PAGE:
Spending time at the front desk, we get asked a lot of questions about the area. Where to eat, where to find animals, questions about the park, about town, and, inevitably, where and what the best hikes are. This is a tricky question as everyone is after something different. Is the guest looking for waterfalls, wildlife, summits, or lakes? Do they want solitude or do they prefer to have more people around? When do they start, early in the morning or late in the day? What season is it? What is their physical condition? Sometimes I’ll recommend an evening hike around Sprague or Bear Lake to one guest, and the next guest an early morning start for Longs Peak.
It’s rare that I get to recommend my actual favorite hikes, but when I do the list goes something like this: Lion Lakes, McHenry’s Peak, Hallett Peak, Mt. Alice, and 5th Lake (with the occasional Lake Nakoni/Nanita thrown in for good measure). I’ll try to highlight most of these here on the blog to give you an idea of what these entail. They are all unique, stunning, and offer a pretty good dose of solitude as well.
Today, I want to give a little love to Lion Lake #1. This is, truly, one of the most beautiful settings in Rocky Mountain National Park, and possibly in the entire state of Colorado. To get there, head to down to the Wild Basin Trail Head south of Estes Park off of Highway 7. It’s about a 20-minute drive from the lodge here. Drive to the end of the narrow dirt road to the parking area right by the trail head. Load up your kit and hit the trail!
Follow the hike description to Ouzel Falls from this previous post. It’s about 2.6 miles up the trail. From there, continue up the Thunder Lake Trail for another 2 miles to the Lion Lake Trail junction. The trail is pretty mellow up to this point, 4.6 miles from the trail head. Once you turn right onto the Lion Lake Trail the going gets a bit tougher. The trail steepens here and you’ll almost instantly feel further removed from civilization and get to experience, first hand, how Wild Basin got its name.
Continue along the Lion Lake Trail as it winds deeper into the high country. Just under miles from the Thunder Lake Trail/Lion Lake Trail junction you’ll see Chiefs Head Peak through the trees and you’ll know you’re getting close. The trail begins to drop a touch and veers to the right when the scene unfolds before you. Mt. Alice stands high (13,310 feet) high above this pristine valley anchored by the perfection that is Lion Lake #1. Just soak it in as you meander down to the lake itself. Be sure to take a load off here. Pick a spot along the banks, there are a few good rocks, and just soak in your surroundings. Notice the high peaks, the flowers (if you’re there in August), look at the cliffs above the lake slightly to your right and find Trio Falls cascading from the higher reaches of this amazing valley. There is enough detail in the scene before you to capture your attention for hours.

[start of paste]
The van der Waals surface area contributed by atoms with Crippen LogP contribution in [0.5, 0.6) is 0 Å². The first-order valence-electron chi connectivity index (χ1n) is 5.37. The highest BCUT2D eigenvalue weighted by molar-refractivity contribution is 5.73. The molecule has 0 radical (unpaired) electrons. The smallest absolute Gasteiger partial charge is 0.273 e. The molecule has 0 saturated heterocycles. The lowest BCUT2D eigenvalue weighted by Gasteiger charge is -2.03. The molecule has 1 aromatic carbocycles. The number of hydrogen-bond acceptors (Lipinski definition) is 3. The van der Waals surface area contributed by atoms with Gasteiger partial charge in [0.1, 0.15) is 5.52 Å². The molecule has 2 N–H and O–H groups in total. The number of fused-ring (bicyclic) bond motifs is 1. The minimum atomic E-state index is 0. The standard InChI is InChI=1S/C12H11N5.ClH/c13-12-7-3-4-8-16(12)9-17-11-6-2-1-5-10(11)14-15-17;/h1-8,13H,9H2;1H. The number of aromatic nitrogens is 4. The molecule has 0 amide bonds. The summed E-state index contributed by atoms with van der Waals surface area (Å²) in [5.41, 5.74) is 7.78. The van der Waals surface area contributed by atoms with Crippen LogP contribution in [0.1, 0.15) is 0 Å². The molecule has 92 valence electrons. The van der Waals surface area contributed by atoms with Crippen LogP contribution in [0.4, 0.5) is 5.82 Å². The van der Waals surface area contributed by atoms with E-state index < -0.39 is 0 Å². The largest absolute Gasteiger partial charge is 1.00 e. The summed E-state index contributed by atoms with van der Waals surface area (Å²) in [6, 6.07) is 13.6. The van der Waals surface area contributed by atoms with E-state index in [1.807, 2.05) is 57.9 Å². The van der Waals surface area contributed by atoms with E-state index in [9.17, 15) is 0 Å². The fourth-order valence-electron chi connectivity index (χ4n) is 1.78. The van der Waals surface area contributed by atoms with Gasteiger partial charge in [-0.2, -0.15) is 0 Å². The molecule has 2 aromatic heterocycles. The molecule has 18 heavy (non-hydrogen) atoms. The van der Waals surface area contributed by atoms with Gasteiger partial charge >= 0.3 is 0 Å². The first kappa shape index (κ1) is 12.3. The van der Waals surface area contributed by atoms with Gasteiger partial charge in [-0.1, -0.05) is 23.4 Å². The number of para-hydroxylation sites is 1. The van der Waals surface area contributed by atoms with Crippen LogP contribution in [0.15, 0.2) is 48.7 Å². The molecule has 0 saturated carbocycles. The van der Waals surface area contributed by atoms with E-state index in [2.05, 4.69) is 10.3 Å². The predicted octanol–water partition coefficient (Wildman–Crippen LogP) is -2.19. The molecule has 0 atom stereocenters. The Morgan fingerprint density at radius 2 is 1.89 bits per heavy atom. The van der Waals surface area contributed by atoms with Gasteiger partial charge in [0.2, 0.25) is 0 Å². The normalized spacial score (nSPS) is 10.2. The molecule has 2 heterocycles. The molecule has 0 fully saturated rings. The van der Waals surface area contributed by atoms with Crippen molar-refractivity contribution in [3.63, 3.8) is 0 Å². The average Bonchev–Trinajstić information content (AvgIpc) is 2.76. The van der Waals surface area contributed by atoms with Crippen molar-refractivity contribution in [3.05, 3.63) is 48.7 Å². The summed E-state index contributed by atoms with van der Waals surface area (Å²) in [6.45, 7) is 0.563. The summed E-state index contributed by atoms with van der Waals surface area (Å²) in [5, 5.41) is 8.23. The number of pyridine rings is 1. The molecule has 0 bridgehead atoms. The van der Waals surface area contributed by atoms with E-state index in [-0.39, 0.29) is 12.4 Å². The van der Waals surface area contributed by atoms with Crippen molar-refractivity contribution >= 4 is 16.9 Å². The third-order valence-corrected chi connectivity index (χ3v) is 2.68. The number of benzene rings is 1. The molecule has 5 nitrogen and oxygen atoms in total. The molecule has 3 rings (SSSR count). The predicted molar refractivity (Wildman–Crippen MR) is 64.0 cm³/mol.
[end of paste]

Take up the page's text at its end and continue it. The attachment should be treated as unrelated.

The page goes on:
If you have the time, and the energy (remember you have to hike the 7 miles back to the trail head), it’s definitely worth it to head up to toward the base of Trio Falls. Follow the shoreline around the lake to your right. Once you cross an inlet stream to the lake, the trail kind of peters out and you’ll need to follow cairns from here on, with only faint remnants of a trail that hikers have made of many years past. As you climb above the lake be sure to turn back occasionally and take in the scene behind you. I’m telling you, this is one of the most pristine and beautiful spots in the state, and that’s saying something, so be sure to keep your camera out and soak it all in. Continue up as far as you care to. You can scramble up beside the falls and visit Lion Lake #2 and Snowbank Lake if you’re so inclined. Totally worth it if you have it in you.
When you feel you can tear yourself away from the scenery, simply retrace your steps enjoying all of the beauty once more as you return all the way to the Wild Basin Trail Head. These descriptions and the photos do no justice to the complete beauty you will see on this trail and in this high valley. You just have to see it for yourself. And that is why it’s one of my favorite hikes in the National Park and why I love when I can recommend this trek to our beloved guests. It’s a joy to hear their own descriptions of this magical place upon their return. This one needs to be at the top of your list, for sure.
Round Trip: 14 Miles
Elevation Gain: 2,580 Feet